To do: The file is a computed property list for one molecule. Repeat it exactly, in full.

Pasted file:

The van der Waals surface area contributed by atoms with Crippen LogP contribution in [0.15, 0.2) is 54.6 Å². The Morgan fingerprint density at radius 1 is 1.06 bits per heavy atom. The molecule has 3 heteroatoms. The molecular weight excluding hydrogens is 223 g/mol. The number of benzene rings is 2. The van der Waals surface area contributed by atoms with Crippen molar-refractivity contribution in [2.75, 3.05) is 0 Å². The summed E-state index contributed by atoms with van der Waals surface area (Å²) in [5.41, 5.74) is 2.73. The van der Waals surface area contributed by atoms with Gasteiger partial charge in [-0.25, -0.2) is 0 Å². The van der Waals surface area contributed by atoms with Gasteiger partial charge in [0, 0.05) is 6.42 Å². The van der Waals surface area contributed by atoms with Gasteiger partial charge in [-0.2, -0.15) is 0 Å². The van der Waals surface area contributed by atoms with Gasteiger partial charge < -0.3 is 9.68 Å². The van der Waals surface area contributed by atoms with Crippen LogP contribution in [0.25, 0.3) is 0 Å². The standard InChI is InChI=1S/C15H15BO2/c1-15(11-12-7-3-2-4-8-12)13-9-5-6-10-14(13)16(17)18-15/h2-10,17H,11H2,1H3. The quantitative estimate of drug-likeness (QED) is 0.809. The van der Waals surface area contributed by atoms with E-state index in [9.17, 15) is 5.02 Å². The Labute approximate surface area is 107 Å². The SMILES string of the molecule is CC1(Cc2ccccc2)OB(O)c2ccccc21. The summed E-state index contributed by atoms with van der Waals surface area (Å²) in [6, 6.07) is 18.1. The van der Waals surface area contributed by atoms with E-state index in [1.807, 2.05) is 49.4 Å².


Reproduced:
The van der Waals surface area contributed by atoms with Crippen LogP contribution in [0.15, 0.2) is 54.6 Å². The Morgan fingerprint density at radius 1 is 1.06 bits per heavy atom. The molecule has 3 heteroatoms. The molecular weight excluding hydrogens is 223 g/mol. The number of benzene rings is 2. The van der Waals surface area contributed by atoms with Crippen molar-refractivity contribution in [2.75, 3.05) is 0 Å². The summed E-state index contributed by atoms with van der Waals surface area (Å²) in [5.41, 5.74) is 2.73. The van der Waals surface area contributed by atoms with Gasteiger partial charge in [-0.25, -0.2) is 0 Å². The van der Waals surface area contributed by atoms with Gasteiger partial charge in [0, 0.05) is 6.42 Å². The van der Waals surface area contributed by atoms with Gasteiger partial charge in [-0.2, -0.15) is 0 Å². The van der Waals surface area contributed by atoms with Gasteiger partial charge < -0.3 is 9.68 Å². The van der Waals surface area contributed by atoms with Crippen LogP contribution in [0.25, 0.3) is 0 Å². The standard InChI is InChI=1S/C15H15BO2/c1-15(11-12-7-3-2-4-8-12)13-9-5-6-10-14(13)16(17)18-15/h2-10,17H,11H2,1H3. The quantitative estimate of drug-likeness (QED) is 0.809. The van der Waals surface area contributed by atoms with E-state index in [9.17, 15) is 5.02 Å². The Labute approximate surface area is 107 Å². The SMILES string of the molecule is CC1(Cc2ccccc2)OB(O)c2ccccc21. The summed E-state index contributed by atoms with van der Waals surface area (Å²) in [6, 6.07) is 18.1. The van der Waals surface area contributed by atoms with E-state index in [1.807, 2.05) is 49.4 Å².